May 16, 2005The Los Angeles County Sheriff's Department is preparing to launch an RFID inmate-tracking pilot program that includes 1,800 inmates. If the pilot is successful, LASD will seek funding to expand the program to use the radio frequency identification in the county's entire jail system, which includes about 18,000 inmates.
LASD will be deploying Alanco Technologies' TSI Prism system, and the initial pilot is expected to be fully operational by fall 2005, according to Greg M. Oester, the president of Alanco Technologies' Alanco TSI division, based in Scottsdale, Ariz.
The $1.5 million pilot deployment will be installed at the East Facility of the Pitchess Detention Center, Castaic, Calif., where the county will evaluate the system's effectiveness before seeking funding to expand it to the rest of the county jails.
The TSI Prism system is already in operation at prisons in four states, but the Los Angeles County deployment would be the largest RFID prisoner-tracking system in the world, Oester says. California's Calipatria State Prison was the first jail in the United States to install an RFID tracking system, in 2000 (see RFID Reforms Prison Management). Since then, jails in Michigan, Illinois and Ohio have followed suit, with bracelets deployed for approximately 3,000 inmates nationwide.
During the past year, LASD Lieutenant Mark Walker investigated the potential for using an RFID tracking system to reduce violence in the jail system. In recent years, the county jail system has had several inmate-on-inmate homicides, Walker says, and in one case, an inmate was able to pass through different sections of a jail for several hours, seeking his victim before killing him. Walker was familiar with the RFID tracking system at Calipatria, he says, and turned to Alanco for a similar solution. With RFID tags worn by inmates and RFID readers deployed throughout the jail, the TSI Prism system would make unauthorized and unmonitored prisoner movement impossible, Walker says. Since the time of Calipatria's RFID deployment, Alanco has added features such as finger printing technology and has improved the hardware, but the basic TSI Prism system is unchanged, according to Oester.
Where the TSI Prism system is in use, every inmate is issued a bracelet when he is processed. Approximately the size of a divers' watch, the bracelet includes an active RFID tag as well as a bar code if the jail system chooses to use it. The bar code, which is encoded with a unique number assigned to the inmate, can be used to add information to a database such as the bar code number of any medication the inmate has taken or any books he has checked out of the library. The LASD has not yet decided whether it will use the bar code system. Eventually the functions of the TSI Prism's bar code system may be integrated into the RFID system, Oester says.
The RFID bracelet is encoded with the same ID number used on the bracelet's bar code. The inmate's ID number and personal information is entered into the database along with a particular profile that would then restrict him to certain parts of the jail. Additional information, such as "keep away" status from a particular inmate or inmates could also be added to the database. In that case, if the inmates came within 100 feet of each other, an alarm would be sent to the jail control room.
The RFID prison management system is intended to have a three-fold function. It ensures inmates do not escape by issuing an alarm if the bracelet approaches the jail perimeter; it reduces violence by allowing officers to monitor who is congregating with whom; and it allows for administrative functions such as tracking where an inmate is when they are needed. The bar code on the bracelet helps the jail track information such as whether the inmate has eaten, how long he was in the library or how many hours he put in on his job. To register an inmate's location and the time he is at that location, a prison guard will scan the bar code on the inmate's bracelet.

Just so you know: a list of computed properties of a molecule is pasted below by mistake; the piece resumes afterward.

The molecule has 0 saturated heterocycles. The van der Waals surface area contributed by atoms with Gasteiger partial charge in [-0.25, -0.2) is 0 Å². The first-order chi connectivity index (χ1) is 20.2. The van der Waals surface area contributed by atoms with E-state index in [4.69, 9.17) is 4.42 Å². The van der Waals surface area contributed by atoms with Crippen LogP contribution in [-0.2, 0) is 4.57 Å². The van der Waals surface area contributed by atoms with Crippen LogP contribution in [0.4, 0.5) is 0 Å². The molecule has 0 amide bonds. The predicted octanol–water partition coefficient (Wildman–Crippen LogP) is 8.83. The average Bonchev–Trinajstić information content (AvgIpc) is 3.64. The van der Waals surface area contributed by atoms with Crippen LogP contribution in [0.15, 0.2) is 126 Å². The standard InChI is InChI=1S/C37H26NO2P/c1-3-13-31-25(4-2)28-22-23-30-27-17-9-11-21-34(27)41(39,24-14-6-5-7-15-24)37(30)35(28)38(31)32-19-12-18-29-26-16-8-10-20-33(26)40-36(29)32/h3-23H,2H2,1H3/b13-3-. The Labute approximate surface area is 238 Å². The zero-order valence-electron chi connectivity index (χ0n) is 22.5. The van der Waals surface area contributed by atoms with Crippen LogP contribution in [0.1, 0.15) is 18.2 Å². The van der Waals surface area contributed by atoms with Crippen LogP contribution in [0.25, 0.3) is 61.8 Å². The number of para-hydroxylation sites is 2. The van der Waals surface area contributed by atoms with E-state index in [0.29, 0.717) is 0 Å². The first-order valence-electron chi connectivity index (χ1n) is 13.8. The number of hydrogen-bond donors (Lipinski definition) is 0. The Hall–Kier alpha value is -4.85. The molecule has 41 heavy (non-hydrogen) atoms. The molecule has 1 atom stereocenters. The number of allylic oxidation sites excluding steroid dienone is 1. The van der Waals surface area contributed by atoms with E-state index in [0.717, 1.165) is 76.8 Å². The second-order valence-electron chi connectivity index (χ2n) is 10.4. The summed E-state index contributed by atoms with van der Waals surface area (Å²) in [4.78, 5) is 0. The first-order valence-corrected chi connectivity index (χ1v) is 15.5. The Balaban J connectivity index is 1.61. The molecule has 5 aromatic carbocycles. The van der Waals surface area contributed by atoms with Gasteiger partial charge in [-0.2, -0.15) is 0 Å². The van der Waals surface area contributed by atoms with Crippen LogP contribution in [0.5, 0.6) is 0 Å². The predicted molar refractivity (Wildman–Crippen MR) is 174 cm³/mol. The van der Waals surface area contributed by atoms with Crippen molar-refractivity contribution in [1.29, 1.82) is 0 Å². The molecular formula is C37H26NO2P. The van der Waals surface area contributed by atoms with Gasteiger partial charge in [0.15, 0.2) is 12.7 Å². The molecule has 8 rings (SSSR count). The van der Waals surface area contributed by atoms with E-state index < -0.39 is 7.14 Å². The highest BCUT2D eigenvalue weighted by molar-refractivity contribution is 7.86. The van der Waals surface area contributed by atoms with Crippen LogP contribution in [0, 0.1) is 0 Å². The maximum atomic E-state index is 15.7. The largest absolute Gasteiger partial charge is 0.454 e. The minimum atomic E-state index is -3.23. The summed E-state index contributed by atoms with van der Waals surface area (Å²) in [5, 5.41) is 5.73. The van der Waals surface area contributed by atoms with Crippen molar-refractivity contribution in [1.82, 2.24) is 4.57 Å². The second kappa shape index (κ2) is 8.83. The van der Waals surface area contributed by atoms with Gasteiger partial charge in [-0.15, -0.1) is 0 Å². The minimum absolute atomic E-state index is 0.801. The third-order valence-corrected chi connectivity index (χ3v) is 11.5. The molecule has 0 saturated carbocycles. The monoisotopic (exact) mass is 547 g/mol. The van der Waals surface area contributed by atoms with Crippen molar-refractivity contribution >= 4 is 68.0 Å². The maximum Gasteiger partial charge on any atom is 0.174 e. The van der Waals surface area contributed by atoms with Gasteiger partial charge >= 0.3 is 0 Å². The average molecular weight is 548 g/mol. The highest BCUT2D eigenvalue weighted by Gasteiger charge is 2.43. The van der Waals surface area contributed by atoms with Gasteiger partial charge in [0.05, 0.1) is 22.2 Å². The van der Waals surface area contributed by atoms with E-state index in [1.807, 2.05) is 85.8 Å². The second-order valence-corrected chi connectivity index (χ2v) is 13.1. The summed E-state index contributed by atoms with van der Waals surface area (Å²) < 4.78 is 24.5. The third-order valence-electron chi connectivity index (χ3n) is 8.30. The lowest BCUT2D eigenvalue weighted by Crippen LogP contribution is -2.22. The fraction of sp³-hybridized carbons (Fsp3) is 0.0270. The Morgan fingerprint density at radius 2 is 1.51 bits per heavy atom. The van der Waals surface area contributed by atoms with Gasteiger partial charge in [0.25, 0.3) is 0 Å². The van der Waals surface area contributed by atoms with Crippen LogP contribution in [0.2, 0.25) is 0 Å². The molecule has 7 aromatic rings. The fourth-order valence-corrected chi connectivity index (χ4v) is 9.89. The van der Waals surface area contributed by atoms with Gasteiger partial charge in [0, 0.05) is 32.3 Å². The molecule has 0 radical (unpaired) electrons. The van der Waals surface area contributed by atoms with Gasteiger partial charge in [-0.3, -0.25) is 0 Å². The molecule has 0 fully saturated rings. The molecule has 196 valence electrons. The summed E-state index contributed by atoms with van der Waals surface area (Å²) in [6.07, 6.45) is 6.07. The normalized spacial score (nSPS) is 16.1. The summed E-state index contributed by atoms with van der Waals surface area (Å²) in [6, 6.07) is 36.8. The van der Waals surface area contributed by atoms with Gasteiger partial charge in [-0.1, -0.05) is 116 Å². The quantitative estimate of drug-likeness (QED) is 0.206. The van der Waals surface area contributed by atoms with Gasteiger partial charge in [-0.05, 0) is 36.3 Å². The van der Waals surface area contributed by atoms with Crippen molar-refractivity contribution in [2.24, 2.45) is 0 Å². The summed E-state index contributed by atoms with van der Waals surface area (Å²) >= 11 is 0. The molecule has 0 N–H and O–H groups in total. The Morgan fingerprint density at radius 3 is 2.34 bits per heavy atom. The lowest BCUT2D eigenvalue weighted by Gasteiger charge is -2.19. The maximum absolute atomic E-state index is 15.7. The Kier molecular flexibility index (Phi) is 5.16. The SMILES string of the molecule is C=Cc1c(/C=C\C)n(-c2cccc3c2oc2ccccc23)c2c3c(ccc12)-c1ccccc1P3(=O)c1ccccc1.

The RFID bracelet sends out a signal every two seconds to RFID readers deployed throughout the facility. The readers send that data to the system's control center. Officers wear RFID devices similar to the inmates' bracelets, but have their device attached to their belts. A red button is included with the device for officers to press in an emergency. If that button is pressed, or if an inmate enters a restricted area, an alarm in the control room will alert officers there. By looking at a screen depicting the jail floor plan, guards will be able to determine, where the distressed officer or recalcitrant inmates are, and who they are.
Thus far, no inmates have attempted to escape or tamper with their bracelets in the jails where the system has been deployed, says Oester. Knowing that an alarm would be activated if the bracelet is removed or destroyed has been a deterrent for inmates, Oester says. The bracelet includes several built-in tamper-proof safeguards. The braided stainless steel wire that runs the length of the bracelet will cause the RFID tag to stop transmitting it is cut. The device also has a sensor that is designed to set off an alarm in 15 seconds if it loses contact to skin.
The pilot is being planned for Pitchess Detention Center because it is a midsize jail, Walker says, that has a high risk of violence due to its dormitory-style housing. Up to 60 inmates can be residing in the same room there. With the RFID system, officers will be able to monitor the prisoners' movements within the room and determine which inmates are congregating at any given point.
If the pilot does well, Walker says the county hopes to deploy the technology in additional jail facilities. "If this is successful, and I think it will be," he says, "it is the way of the future for tracking inmates." He adds, "This is probably the most significant technological advancement I've seen in law enforcement for a long time."